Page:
For instance, have you ever been sitting in the cafeteria, or the computer lab, and you have a feeling that someone is looking at you? Well, you can actually feel that someone looking at you. You look up and that person is actually looking at you! There’s an awkward pause and usually the other person immediately looks away. However, you feel them looking at you again, and when you look up at them, that person quickly looks away feigning innocence.
My question is: How is it possible to feel someone’s gaze on your person? We’ve all experienced it. How do you prove this phenomenon scientifically? None of our usual five senses detect our being looked at. We just know someone is looking at us. When we get this feeling of being watched, rarely are we mistaken.
Well, to be perfectly honest, I, too, have been guilty of staring at strangers in public places. I find some people attractive and/or interesting, and I find myself observing (probably more like staring at) them. Of course, they can feel my gaze, and immediately look up in my direction! Busted! What can I say? I feel guilty of voyeurism. Especially if I continue observing that person after acknowledging my guilty pleasure.
I don’t really believe in ESP or other extrasensory abilities, but I am amazed that we have the ability to sense other people looking at us.
Well, I’ve started going back to the comedy clubs after more than thirty-three years. Things have really changed since then. So many changes! I think the changes are for the better.
I was surprised by how many comedians go to the so many available open mics in Chicago and the surrounding suburbs. And the comedians are so supportive of each other. Of course, that’s not surprising because Chicago is one of the comedy breeding grounds for the U.S. If you are a new comedian, you may perform every night of the week, multiple times per day. And there are no hecklers. I was incredibly surprised by that. I remember always dreading my confrontations with hecklers. Some of my best shows, of course, were when I was able to handle the hecklers.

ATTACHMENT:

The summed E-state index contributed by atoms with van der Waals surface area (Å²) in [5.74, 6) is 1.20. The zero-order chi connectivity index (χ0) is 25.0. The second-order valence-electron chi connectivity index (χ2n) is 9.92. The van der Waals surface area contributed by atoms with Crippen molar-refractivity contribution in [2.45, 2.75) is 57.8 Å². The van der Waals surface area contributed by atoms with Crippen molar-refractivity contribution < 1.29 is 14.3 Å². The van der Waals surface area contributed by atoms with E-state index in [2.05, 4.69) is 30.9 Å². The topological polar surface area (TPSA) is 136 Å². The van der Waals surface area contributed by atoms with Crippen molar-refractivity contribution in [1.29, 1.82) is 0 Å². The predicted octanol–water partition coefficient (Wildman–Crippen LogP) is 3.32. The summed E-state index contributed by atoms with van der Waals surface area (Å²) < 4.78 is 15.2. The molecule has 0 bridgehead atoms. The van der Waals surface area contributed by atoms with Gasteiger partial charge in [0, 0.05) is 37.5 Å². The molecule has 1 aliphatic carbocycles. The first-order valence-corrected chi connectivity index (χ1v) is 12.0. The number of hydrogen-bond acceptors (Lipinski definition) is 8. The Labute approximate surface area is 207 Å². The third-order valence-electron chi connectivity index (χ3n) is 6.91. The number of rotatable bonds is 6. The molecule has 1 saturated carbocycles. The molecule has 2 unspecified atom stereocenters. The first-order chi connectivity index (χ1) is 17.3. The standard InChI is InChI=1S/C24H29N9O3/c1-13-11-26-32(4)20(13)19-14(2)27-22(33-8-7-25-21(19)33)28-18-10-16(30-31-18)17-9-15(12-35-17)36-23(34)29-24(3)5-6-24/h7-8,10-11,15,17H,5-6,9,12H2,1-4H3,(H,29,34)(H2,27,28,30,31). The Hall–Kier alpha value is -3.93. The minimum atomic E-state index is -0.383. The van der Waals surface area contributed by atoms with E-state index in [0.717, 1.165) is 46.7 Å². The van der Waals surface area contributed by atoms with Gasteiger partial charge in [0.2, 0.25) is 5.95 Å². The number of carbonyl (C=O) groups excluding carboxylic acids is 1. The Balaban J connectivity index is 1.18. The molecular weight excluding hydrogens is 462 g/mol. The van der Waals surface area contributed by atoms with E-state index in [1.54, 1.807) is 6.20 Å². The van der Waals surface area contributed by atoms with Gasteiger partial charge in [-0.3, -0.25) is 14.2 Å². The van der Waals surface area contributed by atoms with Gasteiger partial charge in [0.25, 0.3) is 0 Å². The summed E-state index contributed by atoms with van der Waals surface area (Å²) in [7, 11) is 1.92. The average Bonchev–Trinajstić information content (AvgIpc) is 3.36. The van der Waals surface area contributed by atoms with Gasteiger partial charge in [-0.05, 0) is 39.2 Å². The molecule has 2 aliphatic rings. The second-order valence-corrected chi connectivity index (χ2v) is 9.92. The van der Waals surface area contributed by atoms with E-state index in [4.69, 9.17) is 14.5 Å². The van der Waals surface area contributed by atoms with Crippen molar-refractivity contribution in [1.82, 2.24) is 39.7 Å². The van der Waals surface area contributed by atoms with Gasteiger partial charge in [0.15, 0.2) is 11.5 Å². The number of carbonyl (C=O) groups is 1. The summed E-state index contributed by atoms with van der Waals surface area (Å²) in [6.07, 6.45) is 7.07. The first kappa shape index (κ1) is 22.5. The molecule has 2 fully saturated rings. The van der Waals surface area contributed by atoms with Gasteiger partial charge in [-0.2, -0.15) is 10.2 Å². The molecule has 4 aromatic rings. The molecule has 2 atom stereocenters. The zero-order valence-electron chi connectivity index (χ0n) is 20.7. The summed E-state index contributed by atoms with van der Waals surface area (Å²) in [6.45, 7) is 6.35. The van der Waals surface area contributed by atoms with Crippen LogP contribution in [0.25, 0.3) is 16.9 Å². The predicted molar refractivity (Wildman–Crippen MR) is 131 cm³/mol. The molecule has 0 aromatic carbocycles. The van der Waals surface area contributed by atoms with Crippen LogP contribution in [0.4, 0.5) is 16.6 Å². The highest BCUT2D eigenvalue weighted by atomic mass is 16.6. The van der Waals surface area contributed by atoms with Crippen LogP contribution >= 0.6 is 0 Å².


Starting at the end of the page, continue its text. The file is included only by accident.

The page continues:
Gone are the smoke-filled comedy rooms since smoking was banned indoors, which is great for me since I have always been a non-smoker. But I miss the ambience. However, the audiences are nicer now that they don’t smoke.
Back in 1986, I occasionally earned money as a standup comedian. Now, many clubs have a two-drink minimum for comedians who want to participate for the open mic. Yes, I understand that this helps keep the clubs open, but I remember getting paid five dollars and getting two drinks for performing at the open mic at the Higgins Street Cafe.
Back in 1983, all the open mics started at 9:00 or 9:30. Now they start much earlier, often as early as 6:00 PM. This is much more convenient for aspiring comics who must get up early for work the next morning.
There are so many comics attending all these open mics. Yes, I’m one of them, too. Last night, I went to The Comedy Shrine and there were forty comedians signed up! And about half of them were very funny. Not only do I perform, but I also enjoy watching the other comedians perform.
When I started performing this go-round, I wrote all new jokes. I had my friend Vito look over my jokes and he contributed some very funny jokes, as he did for me back in 1983 and 1986. Most of the jokes went over very well. Afterwards, several comics would ask me, “How long have you been doing comedy?” I suppose you can take that both ways: 1. That I sound like I have some previous experience as a comedian, or, 2. You must be new to comedy!